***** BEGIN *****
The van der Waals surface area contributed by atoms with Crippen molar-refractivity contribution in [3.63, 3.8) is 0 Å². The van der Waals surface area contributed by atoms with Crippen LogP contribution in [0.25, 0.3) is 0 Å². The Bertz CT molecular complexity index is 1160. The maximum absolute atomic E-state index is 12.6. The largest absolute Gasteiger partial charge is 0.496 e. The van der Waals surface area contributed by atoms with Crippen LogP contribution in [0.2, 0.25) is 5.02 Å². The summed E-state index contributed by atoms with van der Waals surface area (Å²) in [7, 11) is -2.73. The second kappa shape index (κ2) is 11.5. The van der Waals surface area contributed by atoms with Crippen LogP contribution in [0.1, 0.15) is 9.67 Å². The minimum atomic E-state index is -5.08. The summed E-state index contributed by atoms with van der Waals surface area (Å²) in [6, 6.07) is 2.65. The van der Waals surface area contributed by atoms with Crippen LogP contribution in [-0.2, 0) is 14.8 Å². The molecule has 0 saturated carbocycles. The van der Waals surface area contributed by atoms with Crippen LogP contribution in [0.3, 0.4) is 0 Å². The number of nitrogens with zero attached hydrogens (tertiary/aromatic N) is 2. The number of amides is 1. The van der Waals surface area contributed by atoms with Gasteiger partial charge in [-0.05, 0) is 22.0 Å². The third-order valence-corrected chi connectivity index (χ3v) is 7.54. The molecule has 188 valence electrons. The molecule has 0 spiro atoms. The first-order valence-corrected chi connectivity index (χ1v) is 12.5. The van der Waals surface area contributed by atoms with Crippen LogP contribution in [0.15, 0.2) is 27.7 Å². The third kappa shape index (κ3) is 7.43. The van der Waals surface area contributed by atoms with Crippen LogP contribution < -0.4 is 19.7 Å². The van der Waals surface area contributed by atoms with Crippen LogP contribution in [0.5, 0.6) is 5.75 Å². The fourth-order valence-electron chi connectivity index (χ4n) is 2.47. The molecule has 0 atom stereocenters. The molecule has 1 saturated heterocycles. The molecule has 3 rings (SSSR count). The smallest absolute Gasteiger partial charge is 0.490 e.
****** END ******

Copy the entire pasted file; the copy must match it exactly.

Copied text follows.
The van der Waals surface area contributed by atoms with Crippen molar-refractivity contribution in [3.63, 3.8) is 0 Å². The van der Waals surface area contributed by atoms with Crippen LogP contribution in [0.25, 0.3) is 0 Å². The Bertz CT molecular complexity index is 1160. The maximum absolute atomic E-state index is 12.6. The largest absolute Gasteiger partial charge is 0.496 e. The van der Waals surface area contributed by atoms with Crippen LogP contribution in [0.2, 0.25) is 5.02 Å². The summed E-state index contributed by atoms with van der Waals surface area (Å²) in [7, 11) is -2.73. The second kappa shape index (κ2) is 11.5. The van der Waals surface area contributed by atoms with Crippen LogP contribution in [0.1, 0.15) is 9.67 Å². The minimum atomic E-state index is -5.08. The summed E-state index contributed by atoms with van der Waals surface area (Å²) in [6, 6.07) is 2.65. The van der Waals surface area contributed by atoms with Crippen LogP contribution in [-0.2, 0) is 14.8 Å². The molecule has 0 saturated carbocycles. The van der Waals surface area contributed by atoms with Crippen LogP contribution in [0.3, 0.4) is 0 Å². The number of nitrogens with zero attached hydrogens (tertiary/aromatic N) is 2. The number of amides is 1. The van der Waals surface area contributed by atoms with Gasteiger partial charge in [-0.05, 0) is 22.0 Å². The third-order valence-corrected chi connectivity index (χ3v) is 7.54. The molecule has 188 valence electrons. The molecule has 0 spiro atoms. The first-order valence-corrected chi connectivity index (χ1v) is 12.5. The van der Waals surface area contributed by atoms with Crippen LogP contribution in [0.15, 0.2) is 27.7 Å². The third kappa shape index (κ3) is 7.43. The van der Waals surface area contributed by atoms with Crippen LogP contribution < -0.4 is 19.7 Å². The van der Waals surface area contributed by atoms with Crippen LogP contribution in [0.5, 0.6) is 5.75 Å². The fourth-order valence-electron chi connectivity index (χ4n) is 2.47. The molecule has 0 atom stereocenters. The molecule has 1 saturated heterocycles. The molecule has 3 rings (SSSR count). The smallest absolute Gasteiger partial charge is 0.490 e.